“Oh my God, you won’t believe how happy I am. When I heard, I was in tears,” said Ayona Laris, a teacher at the American Embassy School in Chanakyapuri.
Most Americans in the Capital are celebrating Barrack Obama’s victory. “Most of my friends and I voted for Obama in the mock US elections conducted at our school,” said Mohini Narsimhan, a 12 year-old Indian American.
“The main factor in the decision was that most of us are against the war in Iraq, and the Democrats have a strong stand on this issue,” she added.
Her mother, Vidya, who retains an Indian passport said her husband and Mohini, both American passport-holders, supported Obama for various reasons, his ethnic background being one of them. “If you come from an ethnic minority in the US, you tend to support others from a minority background. It ultimately helps your community too,” she said.
New voter, 18 year-old Lorana Mitchell, sporting an Obama T-shirt said, “His diverse ethnicity makes him worldly wise and tolerant.” She ruled out Obama’s stand on outsourcing was detrimental to India, “The Indian economy is growing for reason besides outsourcing,” she said.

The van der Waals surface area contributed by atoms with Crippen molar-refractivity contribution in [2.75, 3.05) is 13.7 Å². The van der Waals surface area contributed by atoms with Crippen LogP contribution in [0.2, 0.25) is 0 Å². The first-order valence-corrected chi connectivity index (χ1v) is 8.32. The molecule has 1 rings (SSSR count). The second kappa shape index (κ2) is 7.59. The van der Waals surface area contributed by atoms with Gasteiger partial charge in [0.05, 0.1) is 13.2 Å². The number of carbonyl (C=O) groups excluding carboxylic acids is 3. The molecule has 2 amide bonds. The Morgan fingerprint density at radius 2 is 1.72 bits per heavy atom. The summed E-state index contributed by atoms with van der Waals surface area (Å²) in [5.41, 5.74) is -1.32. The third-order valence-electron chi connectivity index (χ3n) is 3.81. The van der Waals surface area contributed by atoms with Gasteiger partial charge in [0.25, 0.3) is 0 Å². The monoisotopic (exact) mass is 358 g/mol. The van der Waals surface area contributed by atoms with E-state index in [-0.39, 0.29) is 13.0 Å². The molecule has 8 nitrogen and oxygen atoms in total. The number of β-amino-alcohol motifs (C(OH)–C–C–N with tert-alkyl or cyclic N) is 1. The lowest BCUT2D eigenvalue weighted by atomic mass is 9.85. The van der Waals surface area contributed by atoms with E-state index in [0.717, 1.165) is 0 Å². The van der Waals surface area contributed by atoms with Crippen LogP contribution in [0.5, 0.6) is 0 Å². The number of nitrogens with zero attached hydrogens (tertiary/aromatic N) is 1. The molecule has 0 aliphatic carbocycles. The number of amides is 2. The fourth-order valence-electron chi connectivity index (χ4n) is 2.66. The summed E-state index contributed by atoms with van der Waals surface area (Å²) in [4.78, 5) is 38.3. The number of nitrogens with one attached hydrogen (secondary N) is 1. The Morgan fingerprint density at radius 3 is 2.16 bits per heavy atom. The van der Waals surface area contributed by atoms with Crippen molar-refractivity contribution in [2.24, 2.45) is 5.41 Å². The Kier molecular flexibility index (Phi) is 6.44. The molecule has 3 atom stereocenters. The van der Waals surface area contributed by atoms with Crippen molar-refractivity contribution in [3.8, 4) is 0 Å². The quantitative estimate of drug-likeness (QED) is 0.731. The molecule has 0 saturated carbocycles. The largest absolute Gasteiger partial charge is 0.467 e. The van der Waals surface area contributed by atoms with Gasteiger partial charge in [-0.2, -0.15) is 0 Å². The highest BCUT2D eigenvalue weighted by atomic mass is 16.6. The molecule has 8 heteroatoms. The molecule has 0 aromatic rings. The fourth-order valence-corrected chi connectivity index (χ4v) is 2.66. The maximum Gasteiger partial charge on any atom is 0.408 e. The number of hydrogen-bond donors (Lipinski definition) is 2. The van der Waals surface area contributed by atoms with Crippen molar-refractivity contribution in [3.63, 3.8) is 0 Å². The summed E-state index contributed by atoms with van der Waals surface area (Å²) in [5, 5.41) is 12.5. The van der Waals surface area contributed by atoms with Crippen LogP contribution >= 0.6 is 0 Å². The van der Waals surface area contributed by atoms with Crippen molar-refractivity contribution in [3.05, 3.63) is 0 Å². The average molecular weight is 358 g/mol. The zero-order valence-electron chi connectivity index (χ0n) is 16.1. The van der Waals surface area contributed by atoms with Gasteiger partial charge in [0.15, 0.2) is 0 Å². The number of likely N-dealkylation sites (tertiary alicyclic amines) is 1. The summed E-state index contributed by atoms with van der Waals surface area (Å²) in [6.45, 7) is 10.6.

At the American Centre, Obama’s acceptance speech was greeted with loud cheers, claps and whistles.
Robert Dejonckhere had tears in his eyes by the time Obama completed his speech. “For all of us who have been supporting Obama this is a recognition of his ability to bring us together as Americans,” he said.
“Obama is not just an African-American. He has lived in Indonesia, has white relatives… he is a blended citizen of the world, this election marks a new era for the US,” said Carola Evans.
“I just wanted to be part of this historic moment. Obama’s victory shows that Americans are looking for people with strong policies,” said Adam J Grotsky, Executive Director, United States – India Education Foundation.